We didn't tell him about the times that we thought we heard crying upstairs in the attic, but assumed it was the wind. I don't know, maybe it was just the wind. One ghost in the house seemed more than enough!
After an hour or so, he asked if he had satisfied all our questions and we said yes, so he bid us goodbye. We didn't see him again and I saw his obituary in the paper a few years later.
But, now...I sometimes walk around my house and finger the original glass door knobs on the heavy oak doors. I think about the children that grew up here before Liv. On a kitchen door frame, I've recorded Liv's height from the age of 2 years old on up. She is now a few inches taller than me and only in the seventh grade! I wonder if other children before her were recorded. When I bought the house, it was empty and had been empty for years. The realtor told me that the man who was selling it had not been inclined to make repairs, just told her to sell it as is at a lowered price. Until me, no one had thought to make it their own.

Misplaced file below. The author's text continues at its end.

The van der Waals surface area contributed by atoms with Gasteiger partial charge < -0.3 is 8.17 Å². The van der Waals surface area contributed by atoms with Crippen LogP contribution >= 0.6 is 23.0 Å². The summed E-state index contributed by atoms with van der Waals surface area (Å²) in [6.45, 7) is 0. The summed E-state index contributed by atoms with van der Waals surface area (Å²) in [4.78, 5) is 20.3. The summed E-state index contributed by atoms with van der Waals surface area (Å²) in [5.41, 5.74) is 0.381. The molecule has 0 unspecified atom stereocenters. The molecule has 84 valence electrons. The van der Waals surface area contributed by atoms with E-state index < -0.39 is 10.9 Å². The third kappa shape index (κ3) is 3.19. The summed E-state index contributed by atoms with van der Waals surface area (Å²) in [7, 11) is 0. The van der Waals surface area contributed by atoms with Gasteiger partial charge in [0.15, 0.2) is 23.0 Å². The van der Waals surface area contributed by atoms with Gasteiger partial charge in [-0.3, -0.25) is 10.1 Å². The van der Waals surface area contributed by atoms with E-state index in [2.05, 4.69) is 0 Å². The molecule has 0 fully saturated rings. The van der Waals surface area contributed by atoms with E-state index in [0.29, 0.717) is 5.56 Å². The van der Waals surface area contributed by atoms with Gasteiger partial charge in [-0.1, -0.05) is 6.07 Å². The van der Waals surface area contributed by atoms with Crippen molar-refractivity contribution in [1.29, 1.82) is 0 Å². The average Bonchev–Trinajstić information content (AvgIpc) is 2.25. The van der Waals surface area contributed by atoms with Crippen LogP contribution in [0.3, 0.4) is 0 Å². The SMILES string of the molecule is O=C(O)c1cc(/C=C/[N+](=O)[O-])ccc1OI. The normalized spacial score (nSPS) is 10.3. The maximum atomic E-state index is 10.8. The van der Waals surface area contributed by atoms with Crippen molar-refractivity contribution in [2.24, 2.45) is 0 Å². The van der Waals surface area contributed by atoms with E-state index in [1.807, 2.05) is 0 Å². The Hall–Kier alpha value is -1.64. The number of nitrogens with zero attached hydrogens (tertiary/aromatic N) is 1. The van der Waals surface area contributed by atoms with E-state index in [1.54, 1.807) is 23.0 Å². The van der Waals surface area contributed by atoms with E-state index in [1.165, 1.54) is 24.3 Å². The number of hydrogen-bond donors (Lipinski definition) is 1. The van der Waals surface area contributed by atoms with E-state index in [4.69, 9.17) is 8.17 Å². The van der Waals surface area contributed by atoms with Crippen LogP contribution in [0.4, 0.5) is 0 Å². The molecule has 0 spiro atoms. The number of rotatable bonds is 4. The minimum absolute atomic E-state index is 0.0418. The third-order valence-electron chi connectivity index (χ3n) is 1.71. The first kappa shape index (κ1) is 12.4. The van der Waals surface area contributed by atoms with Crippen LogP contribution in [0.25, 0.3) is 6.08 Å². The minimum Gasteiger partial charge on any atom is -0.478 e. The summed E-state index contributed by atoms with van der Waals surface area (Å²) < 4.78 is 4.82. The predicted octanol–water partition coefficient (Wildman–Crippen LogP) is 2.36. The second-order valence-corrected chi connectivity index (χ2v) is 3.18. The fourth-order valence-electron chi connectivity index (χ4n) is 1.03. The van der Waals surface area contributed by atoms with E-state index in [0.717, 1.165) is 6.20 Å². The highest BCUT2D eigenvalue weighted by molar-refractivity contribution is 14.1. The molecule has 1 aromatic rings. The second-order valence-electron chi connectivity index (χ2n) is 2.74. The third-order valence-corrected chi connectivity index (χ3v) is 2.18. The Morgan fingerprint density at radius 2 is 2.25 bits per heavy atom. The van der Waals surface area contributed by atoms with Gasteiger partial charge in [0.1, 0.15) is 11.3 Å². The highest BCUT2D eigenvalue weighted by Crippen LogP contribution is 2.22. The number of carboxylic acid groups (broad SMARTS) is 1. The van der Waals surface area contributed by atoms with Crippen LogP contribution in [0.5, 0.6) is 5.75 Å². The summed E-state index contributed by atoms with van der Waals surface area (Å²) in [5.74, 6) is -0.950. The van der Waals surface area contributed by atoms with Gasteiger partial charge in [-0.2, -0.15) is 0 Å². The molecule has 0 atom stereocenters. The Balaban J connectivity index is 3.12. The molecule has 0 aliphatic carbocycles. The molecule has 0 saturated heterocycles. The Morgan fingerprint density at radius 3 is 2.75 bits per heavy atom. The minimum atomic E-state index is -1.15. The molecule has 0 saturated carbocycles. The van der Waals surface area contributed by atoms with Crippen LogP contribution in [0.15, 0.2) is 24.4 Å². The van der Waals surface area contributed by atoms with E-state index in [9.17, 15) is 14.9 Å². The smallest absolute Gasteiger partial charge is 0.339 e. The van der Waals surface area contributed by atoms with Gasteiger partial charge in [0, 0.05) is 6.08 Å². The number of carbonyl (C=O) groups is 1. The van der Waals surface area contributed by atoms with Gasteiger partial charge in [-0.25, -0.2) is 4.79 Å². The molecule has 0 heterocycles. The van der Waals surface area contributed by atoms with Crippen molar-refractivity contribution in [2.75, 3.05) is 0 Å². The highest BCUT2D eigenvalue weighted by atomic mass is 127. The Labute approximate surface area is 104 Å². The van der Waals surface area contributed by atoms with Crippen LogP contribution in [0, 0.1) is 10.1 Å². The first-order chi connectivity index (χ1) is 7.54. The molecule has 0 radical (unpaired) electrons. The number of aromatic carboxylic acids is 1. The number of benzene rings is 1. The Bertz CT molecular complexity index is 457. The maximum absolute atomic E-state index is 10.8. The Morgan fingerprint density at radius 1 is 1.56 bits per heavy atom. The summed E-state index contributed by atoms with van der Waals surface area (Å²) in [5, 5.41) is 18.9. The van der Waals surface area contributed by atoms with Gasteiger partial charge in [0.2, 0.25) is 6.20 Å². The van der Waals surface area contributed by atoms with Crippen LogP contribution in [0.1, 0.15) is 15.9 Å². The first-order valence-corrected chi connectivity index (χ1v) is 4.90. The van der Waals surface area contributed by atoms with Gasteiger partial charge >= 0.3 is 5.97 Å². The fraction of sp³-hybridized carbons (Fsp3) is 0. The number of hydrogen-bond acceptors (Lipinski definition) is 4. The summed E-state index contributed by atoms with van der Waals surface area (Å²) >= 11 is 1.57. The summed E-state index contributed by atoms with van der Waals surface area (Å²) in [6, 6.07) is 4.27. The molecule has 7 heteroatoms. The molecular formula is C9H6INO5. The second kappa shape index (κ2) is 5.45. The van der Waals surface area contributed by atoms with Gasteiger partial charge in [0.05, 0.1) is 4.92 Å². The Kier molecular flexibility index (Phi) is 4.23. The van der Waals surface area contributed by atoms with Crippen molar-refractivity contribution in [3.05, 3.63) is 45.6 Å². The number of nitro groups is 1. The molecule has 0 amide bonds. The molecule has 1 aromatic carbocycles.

So, I'm raising my child here. Have lived, first alone and then with a partner here. There have been so many guests through our doors, so much love and laughter, but I dunno...it must seem quiet to the house after the calls of seven children!